The one that took the cake was a lady that insisted that everyone should turn their monitor brightness down to at least 50% because it was too bright for her when she got up to go to the restroom or retrieve copies from the printer.
The bigger issue is that some of these chronic complainers are in upper management. I get paid very well, so I'll put up with a certain level of inconvenience. It's unlikely I'll receive as much compensation if I were to find another job, so I'm pretty stuck.
A couple months ago, I took a stock 108-key keyboard that had red switches in to work. I thought I was in the clear because it was pretty darn quiet. This lady didn't think it was quiet though. I argued the point and she went as far as to download a decible meter on her iPhone. She stood three feet away and we compared the Dell keyboard to my mechnical keyboard. The Dell came in at 47.2 decibles and my mechanical came in at 58.9. She said it was far too loud. She said the only way I could have a mechanical keyboard at work was if I could prove it was quieter than the stock Dell keyboard at my desk. Since she's my Boss, I had to comply.
Rising to the challenge I began doing the research on how to make the quietest mechanical keyboard possible.
The Anne Pro 2 without any modification was 51.1 decibles over 10 tests.
If I was to use it at work, It needed to be quieter than the Dell on average.
The Red switches are very quiet to begin with, and in most work places probably are acceptable without modification.
Knowing that there are certain people at my job that love to complain about "non-work approved, noisy" keyboards, I needed to ensure that I could prove to anyone that my keyboard is as quiet, if not quieter than the standard one they give us.
I found out that there are a few things that you can do to quiet down a keyboard, in addition to making sure you buy one with quiet switches to begin with.
O-Rings shorten the travel a tad, but also help with noise just a bit. When I put them on the keycaps, I found that the keyboard sound was lowered to 50.6 decibles on average. It still wasn't enough to make my Anne Pro 2 as quiet as a Dell. The o-rings install on the keycap where it sticks on the pole of the switch.
I found a video from Taeha Types on YouTube that shows you how to "lube and oil" your switches. This is something that's probably more of interest to Gamers that want as much performance out of their keyboards as humanly possible, but given that lubing the switches does lower noise noticably in the videos I watched as well, I got some dilithium grease and oil and gave it a shot.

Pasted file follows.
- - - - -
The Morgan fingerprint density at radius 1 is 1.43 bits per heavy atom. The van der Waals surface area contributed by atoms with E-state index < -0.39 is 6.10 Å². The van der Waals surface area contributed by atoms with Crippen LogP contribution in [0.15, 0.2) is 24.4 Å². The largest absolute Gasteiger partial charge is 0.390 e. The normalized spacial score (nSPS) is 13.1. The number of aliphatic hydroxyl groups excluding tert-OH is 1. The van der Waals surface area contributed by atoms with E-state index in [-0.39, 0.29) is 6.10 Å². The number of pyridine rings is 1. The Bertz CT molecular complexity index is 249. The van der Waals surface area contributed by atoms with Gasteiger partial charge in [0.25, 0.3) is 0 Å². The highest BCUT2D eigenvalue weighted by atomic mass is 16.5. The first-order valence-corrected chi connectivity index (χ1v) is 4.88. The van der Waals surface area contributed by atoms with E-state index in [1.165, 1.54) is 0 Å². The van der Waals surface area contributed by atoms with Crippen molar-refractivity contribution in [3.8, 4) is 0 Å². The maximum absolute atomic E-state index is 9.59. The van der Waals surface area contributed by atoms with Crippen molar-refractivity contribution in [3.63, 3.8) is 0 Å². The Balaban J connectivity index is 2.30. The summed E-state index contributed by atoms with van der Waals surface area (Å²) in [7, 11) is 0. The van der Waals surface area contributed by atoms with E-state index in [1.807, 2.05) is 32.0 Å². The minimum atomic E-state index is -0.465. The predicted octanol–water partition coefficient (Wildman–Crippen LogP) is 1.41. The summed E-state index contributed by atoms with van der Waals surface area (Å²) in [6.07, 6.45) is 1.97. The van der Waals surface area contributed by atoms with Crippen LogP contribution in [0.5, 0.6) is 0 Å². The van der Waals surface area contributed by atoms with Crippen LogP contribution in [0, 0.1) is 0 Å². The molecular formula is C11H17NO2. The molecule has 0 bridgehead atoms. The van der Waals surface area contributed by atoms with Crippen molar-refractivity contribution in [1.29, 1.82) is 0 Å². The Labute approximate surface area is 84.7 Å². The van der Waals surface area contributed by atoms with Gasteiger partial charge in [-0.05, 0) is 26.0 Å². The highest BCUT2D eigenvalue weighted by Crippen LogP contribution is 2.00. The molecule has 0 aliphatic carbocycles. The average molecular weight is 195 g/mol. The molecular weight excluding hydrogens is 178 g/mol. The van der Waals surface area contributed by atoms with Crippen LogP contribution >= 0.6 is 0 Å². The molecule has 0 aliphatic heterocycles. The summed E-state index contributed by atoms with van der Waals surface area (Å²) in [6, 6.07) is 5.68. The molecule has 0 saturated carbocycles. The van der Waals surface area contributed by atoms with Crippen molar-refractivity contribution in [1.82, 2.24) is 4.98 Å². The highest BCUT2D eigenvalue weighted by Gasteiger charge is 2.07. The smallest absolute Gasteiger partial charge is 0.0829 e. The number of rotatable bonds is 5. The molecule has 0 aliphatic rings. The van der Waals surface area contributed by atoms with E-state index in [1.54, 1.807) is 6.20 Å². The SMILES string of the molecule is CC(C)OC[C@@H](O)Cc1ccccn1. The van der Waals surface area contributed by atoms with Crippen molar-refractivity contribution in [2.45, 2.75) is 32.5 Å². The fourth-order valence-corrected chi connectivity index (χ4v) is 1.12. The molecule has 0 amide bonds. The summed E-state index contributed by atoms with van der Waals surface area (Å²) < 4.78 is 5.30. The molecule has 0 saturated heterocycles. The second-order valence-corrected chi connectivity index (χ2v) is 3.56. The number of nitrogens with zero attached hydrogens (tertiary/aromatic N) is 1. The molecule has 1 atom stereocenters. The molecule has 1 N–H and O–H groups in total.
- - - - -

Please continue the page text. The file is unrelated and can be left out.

It took me two days (working on the project intermittently, but about eight hours total as this was my first time trying this) to tear down the keyboard and lube all the switches correctly.
Once put back together, I found that the lubing did in fact, help deaden the noise considerably. The keys travel smoother and they just don't rattle around, including the spacebar and enter keys which are natorious for rattling and being loud.
When I checked the noise level on the decible meter app, they keyboard came in at a surprising 42.8 decibles on average, enough to meet the requirements to use my coveted Anne Pro 2 at work!
The last thing that I did was to place the keyboard on a mouse mat to further dampen the sounds. While the sound average was only quieter by 0.2 decibles, and not noticable to my ears, On paper it looks good. When you take the gold standard in quiet keyboards, the membrane keyboard that comes in at 44.3 decibles but you're mechnical keyboard reads only 42.8 decibles, the top-bosses approve your request overriding the bitchy pain-in-the-@ss boss-dominatrix and there's nothing she can do about it.
During the process, I found that customizing the keyboard was a lot of fun. In the end, even though I was doing it to be able to use a mechanical keyboard at work, I was really having a great time working on it and making it just the way that I wanted. I even looked in to some aftermarket key caps to have some fun with the board.